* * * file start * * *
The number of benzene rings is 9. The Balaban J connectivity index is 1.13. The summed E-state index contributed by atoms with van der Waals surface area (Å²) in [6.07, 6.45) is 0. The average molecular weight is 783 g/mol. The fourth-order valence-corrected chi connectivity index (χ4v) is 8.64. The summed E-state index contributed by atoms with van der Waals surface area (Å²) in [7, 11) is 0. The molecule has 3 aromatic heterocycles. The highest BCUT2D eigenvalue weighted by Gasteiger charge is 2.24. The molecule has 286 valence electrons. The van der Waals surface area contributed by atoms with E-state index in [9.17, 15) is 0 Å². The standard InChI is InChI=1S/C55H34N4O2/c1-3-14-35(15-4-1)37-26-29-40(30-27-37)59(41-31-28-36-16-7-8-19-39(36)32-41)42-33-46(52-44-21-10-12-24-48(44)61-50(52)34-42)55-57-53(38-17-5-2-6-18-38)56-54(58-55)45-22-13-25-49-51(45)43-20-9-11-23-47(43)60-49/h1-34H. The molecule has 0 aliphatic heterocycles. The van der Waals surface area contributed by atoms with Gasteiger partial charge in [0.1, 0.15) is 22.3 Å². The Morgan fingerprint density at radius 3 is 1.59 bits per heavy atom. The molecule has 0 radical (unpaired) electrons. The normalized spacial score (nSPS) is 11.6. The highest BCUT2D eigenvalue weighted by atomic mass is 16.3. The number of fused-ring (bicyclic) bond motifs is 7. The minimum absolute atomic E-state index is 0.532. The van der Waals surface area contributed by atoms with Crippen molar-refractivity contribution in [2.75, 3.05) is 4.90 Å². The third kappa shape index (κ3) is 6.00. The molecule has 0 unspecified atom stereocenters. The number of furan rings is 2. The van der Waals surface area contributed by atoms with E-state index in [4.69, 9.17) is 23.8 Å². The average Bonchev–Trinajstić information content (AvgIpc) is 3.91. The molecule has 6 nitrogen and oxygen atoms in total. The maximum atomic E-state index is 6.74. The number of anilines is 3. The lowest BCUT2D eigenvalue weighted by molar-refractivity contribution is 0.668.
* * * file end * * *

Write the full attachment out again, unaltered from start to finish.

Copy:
The number of benzene rings is 9. The Balaban J connectivity index is 1.13. The summed E-state index contributed by atoms with van der Waals surface area (Å²) in [6.07, 6.45) is 0. The average molecular weight is 783 g/mol. The fourth-order valence-corrected chi connectivity index (χ4v) is 8.64. The summed E-state index contributed by atoms with van der Waals surface area (Å²) in [7, 11) is 0. The molecule has 3 aromatic heterocycles. The highest BCUT2D eigenvalue weighted by Gasteiger charge is 2.24. The molecule has 286 valence electrons. The van der Waals surface area contributed by atoms with E-state index in [9.17, 15) is 0 Å². The standard InChI is InChI=1S/C55H34N4O2/c1-3-14-35(15-4-1)37-26-29-40(30-27-37)59(41-31-28-36-16-7-8-19-39(36)32-41)42-33-46(52-44-21-10-12-24-48(44)61-50(52)34-42)55-57-53(38-17-5-2-6-18-38)56-54(58-55)45-22-13-25-49-51(45)43-20-9-11-23-47(43)60-49/h1-34H. The molecule has 0 aliphatic heterocycles. The van der Waals surface area contributed by atoms with Gasteiger partial charge in [0.1, 0.15) is 22.3 Å². The Morgan fingerprint density at radius 3 is 1.59 bits per heavy atom. The molecule has 0 radical (unpaired) electrons. The normalized spacial score (nSPS) is 11.6. The highest BCUT2D eigenvalue weighted by atomic mass is 16.3. The number of fused-ring (bicyclic) bond motifs is 7. The minimum absolute atomic E-state index is 0.532. The van der Waals surface area contributed by atoms with Crippen molar-refractivity contribution in [2.75, 3.05) is 4.90 Å². The third kappa shape index (κ3) is 6.00. The molecule has 0 unspecified atom stereocenters. The number of furan rings is 2. The van der Waals surface area contributed by atoms with E-state index in [4.69, 9.17) is 23.8 Å². The average Bonchev–Trinajstić information content (AvgIpc) is 3.91. The molecule has 6 nitrogen and oxygen atoms in total. The maximum atomic E-state index is 6.74. The number of anilines is 3. The lowest BCUT2D eigenvalue weighted by molar-refractivity contribution is 0.668.